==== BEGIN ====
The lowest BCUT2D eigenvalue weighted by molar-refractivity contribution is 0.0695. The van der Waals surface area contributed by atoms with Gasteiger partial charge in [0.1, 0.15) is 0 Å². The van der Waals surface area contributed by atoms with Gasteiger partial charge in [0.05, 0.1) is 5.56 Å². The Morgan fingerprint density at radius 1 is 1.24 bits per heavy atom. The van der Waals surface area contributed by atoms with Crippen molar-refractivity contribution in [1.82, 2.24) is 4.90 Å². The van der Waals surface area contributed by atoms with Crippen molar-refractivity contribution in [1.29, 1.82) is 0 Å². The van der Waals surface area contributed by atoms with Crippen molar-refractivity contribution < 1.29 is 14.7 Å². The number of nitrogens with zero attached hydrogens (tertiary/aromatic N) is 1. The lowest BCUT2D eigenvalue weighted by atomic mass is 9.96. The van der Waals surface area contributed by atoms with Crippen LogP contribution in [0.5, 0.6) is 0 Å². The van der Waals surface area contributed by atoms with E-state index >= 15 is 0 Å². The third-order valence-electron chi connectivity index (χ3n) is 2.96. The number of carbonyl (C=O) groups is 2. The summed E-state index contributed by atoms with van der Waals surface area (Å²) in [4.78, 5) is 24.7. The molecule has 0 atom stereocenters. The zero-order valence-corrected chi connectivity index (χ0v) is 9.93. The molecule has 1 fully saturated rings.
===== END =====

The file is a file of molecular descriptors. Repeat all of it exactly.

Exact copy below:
The lowest BCUT2D eigenvalue weighted by molar-refractivity contribution is 0.0695. The van der Waals surface area contributed by atoms with Gasteiger partial charge in [0.1, 0.15) is 0 Å². The van der Waals surface area contributed by atoms with Gasteiger partial charge in [0.05, 0.1) is 5.56 Å². The Morgan fingerprint density at radius 1 is 1.24 bits per heavy atom. The van der Waals surface area contributed by atoms with Crippen molar-refractivity contribution in [1.82, 2.24) is 4.90 Å². The van der Waals surface area contributed by atoms with Crippen molar-refractivity contribution in [1.29, 1.82) is 0 Å². The van der Waals surface area contributed by atoms with Crippen molar-refractivity contribution < 1.29 is 14.7 Å². The number of nitrogens with zero attached hydrogens (tertiary/aromatic N) is 1. The lowest BCUT2D eigenvalue weighted by atomic mass is 9.96. The van der Waals surface area contributed by atoms with Crippen LogP contribution in [0.5, 0.6) is 0 Å². The van der Waals surface area contributed by atoms with E-state index >= 15 is 0 Å². The third-order valence-electron chi connectivity index (χ3n) is 2.96. The number of carbonyl (C=O) groups is 2. The summed E-state index contributed by atoms with van der Waals surface area (Å²) in [4.78, 5) is 24.7. The molecule has 0 atom stereocenters. The zero-order valence-corrected chi connectivity index (χ0v) is 9.93. The molecule has 1 fully saturated rings.